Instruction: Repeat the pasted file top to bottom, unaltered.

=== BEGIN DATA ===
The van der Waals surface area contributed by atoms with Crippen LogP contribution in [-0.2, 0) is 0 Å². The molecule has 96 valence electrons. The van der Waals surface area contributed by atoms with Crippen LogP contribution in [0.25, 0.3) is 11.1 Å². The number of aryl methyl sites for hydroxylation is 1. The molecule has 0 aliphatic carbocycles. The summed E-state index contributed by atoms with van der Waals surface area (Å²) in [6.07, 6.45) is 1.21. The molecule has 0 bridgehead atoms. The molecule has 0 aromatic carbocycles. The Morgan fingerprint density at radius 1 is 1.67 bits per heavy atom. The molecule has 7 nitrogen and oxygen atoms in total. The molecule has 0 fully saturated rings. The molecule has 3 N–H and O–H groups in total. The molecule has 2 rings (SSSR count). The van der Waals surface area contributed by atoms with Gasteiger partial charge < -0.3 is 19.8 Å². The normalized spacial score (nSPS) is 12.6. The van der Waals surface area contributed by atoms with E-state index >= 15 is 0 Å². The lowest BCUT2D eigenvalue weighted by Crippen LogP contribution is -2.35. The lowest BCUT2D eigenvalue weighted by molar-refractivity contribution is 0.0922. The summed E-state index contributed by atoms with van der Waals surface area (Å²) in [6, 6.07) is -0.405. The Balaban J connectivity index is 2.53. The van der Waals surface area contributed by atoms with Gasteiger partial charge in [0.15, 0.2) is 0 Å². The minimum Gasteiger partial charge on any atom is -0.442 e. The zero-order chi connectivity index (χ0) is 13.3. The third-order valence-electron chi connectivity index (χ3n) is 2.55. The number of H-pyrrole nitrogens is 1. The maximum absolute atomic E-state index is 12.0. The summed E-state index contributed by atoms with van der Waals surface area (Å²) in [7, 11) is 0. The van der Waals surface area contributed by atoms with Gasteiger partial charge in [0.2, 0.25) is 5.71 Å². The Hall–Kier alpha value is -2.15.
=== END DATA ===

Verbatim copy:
The van der Waals surface area contributed by atoms with Crippen LogP contribution in [-0.2, 0) is 0 Å². The molecule has 96 valence electrons. The van der Waals surface area contributed by atoms with Crippen LogP contribution in [0.25, 0.3) is 11.1 Å². The number of aryl methyl sites for hydroxylation is 1. The molecule has 0 aliphatic carbocycles. The summed E-state index contributed by atoms with van der Waals surface area (Å²) in [6.07, 6.45) is 1.21. The molecule has 0 bridgehead atoms. The molecule has 0 aromatic carbocycles. The Morgan fingerprint density at radius 1 is 1.67 bits per heavy atom. The molecule has 7 nitrogen and oxygen atoms in total. The molecule has 0 fully saturated rings. The molecule has 3 N–H and O–H groups in total. The molecule has 2 rings (SSSR count). The van der Waals surface area contributed by atoms with Gasteiger partial charge < -0.3 is 19.8 Å². The normalized spacial score (nSPS) is 12.6. The van der Waals surface area contributed by atoms with E-state index >= 15 is 0 Å². The lowest BCUT2D eigenvalue weighted by Crippen LogP contribution is -2.35. The lowest BCUT2D eigenvalue weighted by molar-refractivity contribution is 0.0922. The summed E-state index contributed by atoms with van der Waals surface area (Å²) in [6, 6.07) is -0.405. The Balaban J connectivity index is 2.53. The van der Waals surface area contributed by atoms with Gasteiger partial charge in [0.15, 0.2) is 0 Å². The minimum Gasteiger partial charge on any atom is -0.442 e. The zero-order chi connectivity index (χ0) is 13.3. The third-order valence-electron chi connectivity index (χ3n) is 2.55. The number of H-pyrrole nitrogens is 1. The maximum absolute atomic E-state index is 12.0. The summed E-state index contributed by atoms with van der Waals surface area (Å²) in [7, 11) is 0. The van der Waals surface area contributed by atoms with Gasteiger partial charge in [0.2, 0.25) is 5.71 Å². The Hall–Kier alpha value is -2.15.